CCLRP: Specialised family courts must be established as soon as possible
A specialised family court system must be established as soon as possible, along with a range of reforms to proceedings in which children are taken into State care, the Child Care Law Reporting Project (CCLRP) has recommended.
The CCLRP will today publish new analysis based on 403 cases heard at District and High Court levels from mid-2018 to mid-2021, including a set of particularly challenging cases involving children suffering severe trauma or exhibiting self-harming or violent impulses or behaviours.
The report identifies a set of recurring issues that offer a window on ongoing societal problems or arise from gaps in supports or service provision, as well as a number of issues arising from the Covid-19 pandemic.
Dr Carol Coulter, director of the CCLRP, said: “From the hundreds of cases we have attended, we have identified areas where reform could make a considerable difference for vulnerable children in care.
“These include the need for a dedicated family court including better facilities, access to adequate mental health services for children and young people, better inter-agency cooperation and greater legal safeguards for some groups of children, such as those who had to be transferred to another jurisdiction for treatment while in State care.”
Some of the cases analysed in the report are extremely difficult and complex, including cases of domestic homicide, cases where gender dysphoria is combined with serious psychological and behavioural issues, and cases where children in residential care are at risk of sexual exploitation.
The report comes as legislation to set up a separate family court has been published and the pivotal Child Care Act 1991 is under review.
Dr Maria Corbett, deputy director of the CCLRP, said there is an urgent need to review the capacity of the State to respond to the mental health needs of children in its care or at risk of entering care.
“The report sets out 22 recommendations, which are intended to be viewed in tandem with the ongoing review of the Child Care Act and to strengthen Ireland’s compliance with human rights law,” she said.
“The recommendations include reform of the law to ensure the views of children are heard, the court is afforded greater powers, inter-agency protocols and policies are strengthened and more care options are provided for children and their parents.”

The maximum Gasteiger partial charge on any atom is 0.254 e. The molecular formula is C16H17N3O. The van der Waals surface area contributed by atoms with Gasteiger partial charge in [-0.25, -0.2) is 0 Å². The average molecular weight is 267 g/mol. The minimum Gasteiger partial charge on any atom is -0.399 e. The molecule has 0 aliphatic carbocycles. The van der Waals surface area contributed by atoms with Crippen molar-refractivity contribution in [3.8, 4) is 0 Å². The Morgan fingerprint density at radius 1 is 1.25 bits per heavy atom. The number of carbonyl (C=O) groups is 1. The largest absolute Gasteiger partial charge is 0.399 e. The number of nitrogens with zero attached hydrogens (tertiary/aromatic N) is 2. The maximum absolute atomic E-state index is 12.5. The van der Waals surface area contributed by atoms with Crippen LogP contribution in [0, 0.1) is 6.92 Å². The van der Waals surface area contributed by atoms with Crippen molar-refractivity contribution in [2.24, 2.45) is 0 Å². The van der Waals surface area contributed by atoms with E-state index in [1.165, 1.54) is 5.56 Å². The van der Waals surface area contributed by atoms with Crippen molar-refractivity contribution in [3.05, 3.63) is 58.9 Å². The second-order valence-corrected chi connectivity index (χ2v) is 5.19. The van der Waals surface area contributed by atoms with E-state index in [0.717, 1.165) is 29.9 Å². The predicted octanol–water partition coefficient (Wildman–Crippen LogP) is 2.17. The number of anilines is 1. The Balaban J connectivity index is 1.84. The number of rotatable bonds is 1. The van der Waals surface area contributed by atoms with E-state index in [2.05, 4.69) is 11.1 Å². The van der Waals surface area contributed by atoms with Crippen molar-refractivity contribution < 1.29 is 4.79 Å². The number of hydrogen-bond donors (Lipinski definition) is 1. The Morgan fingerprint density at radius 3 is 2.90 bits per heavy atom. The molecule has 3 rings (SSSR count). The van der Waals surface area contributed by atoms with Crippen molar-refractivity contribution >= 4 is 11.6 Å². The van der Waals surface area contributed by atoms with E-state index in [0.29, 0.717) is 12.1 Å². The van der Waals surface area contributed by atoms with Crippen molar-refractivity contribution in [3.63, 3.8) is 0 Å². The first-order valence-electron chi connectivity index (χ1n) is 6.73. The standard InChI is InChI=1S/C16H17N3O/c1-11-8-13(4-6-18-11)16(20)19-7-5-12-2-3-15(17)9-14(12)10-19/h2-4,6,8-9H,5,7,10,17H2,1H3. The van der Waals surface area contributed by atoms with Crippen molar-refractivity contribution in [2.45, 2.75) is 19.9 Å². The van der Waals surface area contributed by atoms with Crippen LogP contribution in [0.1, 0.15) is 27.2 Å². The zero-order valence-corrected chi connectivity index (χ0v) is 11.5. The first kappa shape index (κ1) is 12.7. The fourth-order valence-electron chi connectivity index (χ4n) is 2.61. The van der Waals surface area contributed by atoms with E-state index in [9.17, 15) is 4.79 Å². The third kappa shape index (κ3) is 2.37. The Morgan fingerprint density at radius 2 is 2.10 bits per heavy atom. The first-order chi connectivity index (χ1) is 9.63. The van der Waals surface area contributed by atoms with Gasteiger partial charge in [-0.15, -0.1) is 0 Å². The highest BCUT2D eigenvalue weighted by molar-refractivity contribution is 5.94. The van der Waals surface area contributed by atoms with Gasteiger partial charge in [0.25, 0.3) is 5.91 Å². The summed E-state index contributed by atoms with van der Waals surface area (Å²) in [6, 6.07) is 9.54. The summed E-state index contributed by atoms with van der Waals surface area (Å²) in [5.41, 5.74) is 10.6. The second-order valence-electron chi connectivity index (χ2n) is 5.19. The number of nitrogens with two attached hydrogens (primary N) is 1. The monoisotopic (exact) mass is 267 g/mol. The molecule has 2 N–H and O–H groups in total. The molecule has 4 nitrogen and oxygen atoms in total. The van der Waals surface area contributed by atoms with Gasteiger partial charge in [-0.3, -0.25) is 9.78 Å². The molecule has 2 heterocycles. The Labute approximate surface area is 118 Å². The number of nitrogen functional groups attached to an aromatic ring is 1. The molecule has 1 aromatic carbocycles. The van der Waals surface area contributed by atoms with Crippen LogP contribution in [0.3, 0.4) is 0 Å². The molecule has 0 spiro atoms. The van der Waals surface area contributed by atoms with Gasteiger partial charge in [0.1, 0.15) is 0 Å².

Dr Coulter said: “We are strongly supporting the establishment of a Family Court structure as soon as possible, and would like to see it include a family drug and alcohol programme and an independent service to provide expert assessment and evidence.
“Our analysis also reveals consistently disproportionate representation of minority groups among children entering the care system - we need research to understand why this is the case and identify the right supports for such families.”
Children’s minister Roderic O’Gorman said: “I welcome this valuable report which presents key findings of the Child Care Law Reporting Project in its reporting on child care proceedings over the past three years.
“My Department commissioned a significant programme of research from the CCLRP over this period, and the launch of this report is timely considering ongoing developments, such as the review of the Child Care Act 1991, and the reform of the family justice system, which seek to ensure that child care law in Ireland works for the benefit of our most vulnerable children.
“The findings of the report span the remit of a number of government departments, and I will ensure that the report is brought to the attention of the relevant authorities.”
He added: “I am also pleased to announce that, following a competitive process, my Department will continue to fund the important work of the Child Care Law Reporting Project for a further three years, delivering on a commitment made in the Programme for Government (2020). This continued research will contribute to the substantial and high-quality evidence base required by a significant reform agenda.”